Who's the fairest of them all? Roth 401(k) or traditional 401(k) contributions? This is a dilemma many participants face, and, like most things, the choice depends on your point of view and circumstances.
From an income tax standpoint, a Roth 401(k) is a mirror (or opposite) image of a traditional 401(k) contribution. With the latter, the money you contribute is deducted from your paycheck before taxes are taken out (pretax). However, when you retire, you will be taxed on your withdrawals and earnings.
Now, flip the mirror. A Roth 401(k) contribution is deducted from your paycheck after taxes are taken out. When you take a qualified distribution* in retirement, you pay no taxes on that money or its earnings.
The Roth 401(k) calculator may help you decide which contribution type is right for you. In addition, here are some factors to consider, depending on where you are in your career:
Early career: Usually, your pay and income tax bracket are the lowest early in your career. Typically, you expect your taxes to be higher by retirement, which may make Roth 401(k) contributions more attractive.
Mid-career: At this point, you generally make more money and are in a higher tax bracket. As a result, you may anticipate being in a lower tax bracket when you retire. But, sometimes in retirement, the distributions from your traditional 401(k), IRA and other taxable income may push you into a higher tax bracket, making some Roth contributions now a potentially smart move.
Late career: As you approach retirement, you may find it an advantage that Roth qualified distributions do not count as income in determining if you'll owe taxes on Social Security. Also, at this stage in your career, you may begin to think about leaving money for your family or other heirs. Traditional 401(k)s require you to start taking required minimum distributions at 70½. However, you can roll a Roth 401(k) account to a Roth IRA which requires no minimum distributions during your lifetime, potentially preserving more money for your beneficiaries.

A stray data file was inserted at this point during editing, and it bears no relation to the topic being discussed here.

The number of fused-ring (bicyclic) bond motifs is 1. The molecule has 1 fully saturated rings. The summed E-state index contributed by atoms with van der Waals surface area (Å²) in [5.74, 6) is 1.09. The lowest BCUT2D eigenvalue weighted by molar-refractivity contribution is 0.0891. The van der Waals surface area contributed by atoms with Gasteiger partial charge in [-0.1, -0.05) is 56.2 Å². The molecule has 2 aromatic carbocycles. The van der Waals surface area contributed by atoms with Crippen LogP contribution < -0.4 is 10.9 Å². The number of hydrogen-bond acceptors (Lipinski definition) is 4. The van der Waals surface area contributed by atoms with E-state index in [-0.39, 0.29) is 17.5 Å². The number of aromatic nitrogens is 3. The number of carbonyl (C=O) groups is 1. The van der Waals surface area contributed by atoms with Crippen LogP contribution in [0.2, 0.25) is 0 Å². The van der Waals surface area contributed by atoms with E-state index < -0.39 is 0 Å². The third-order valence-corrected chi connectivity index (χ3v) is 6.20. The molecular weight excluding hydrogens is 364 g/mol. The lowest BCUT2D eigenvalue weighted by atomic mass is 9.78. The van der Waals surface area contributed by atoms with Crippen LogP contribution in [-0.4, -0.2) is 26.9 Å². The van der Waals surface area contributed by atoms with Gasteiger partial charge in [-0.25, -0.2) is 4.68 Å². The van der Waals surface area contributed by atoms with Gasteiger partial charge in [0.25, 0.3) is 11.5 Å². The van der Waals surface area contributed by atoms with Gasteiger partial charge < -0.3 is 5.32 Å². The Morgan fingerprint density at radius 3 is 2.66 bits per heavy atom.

You're not alone if you don't know what your tax rate will be in retirement or how your circumstances will change over the years. To counter this uncertainty, consider tax diversification - spreading your contributions between pretax and Roth. Just as it helps lower your risk by diversifying among different types and styles of stock funds; it may also help diversify your tax exposure by making some contributions pretax and some Roth.
Flipping the mirror back and forth got you dizzy? Remember: 1. The important thing is just to save in the plan. 2. You can change your contribution type at any time. Whichever way you turn the mirror - whether you decide to make pretax 401(k) and/or Roth 401(k) contributions, consistently contributing the most you can is key to building a foundation under your retirement dreams.
*A qualified distribution means that the distribution must be after age 59½, death or disability (in the event of your death, your beneficiaries receive the distribution). Also the Roth 401(k) account must exist for at least five years.
"Retire without taxes," Walter Updegrave, Money magazine, October 2008.
"The price you'll pay to save Social Security and Medicare," Janice Revell, Money magazine, October 2008.
"Designated Roth contributions," Employee Benefit Insights, J.P. Morgan Retirement Plan Services, February 2006.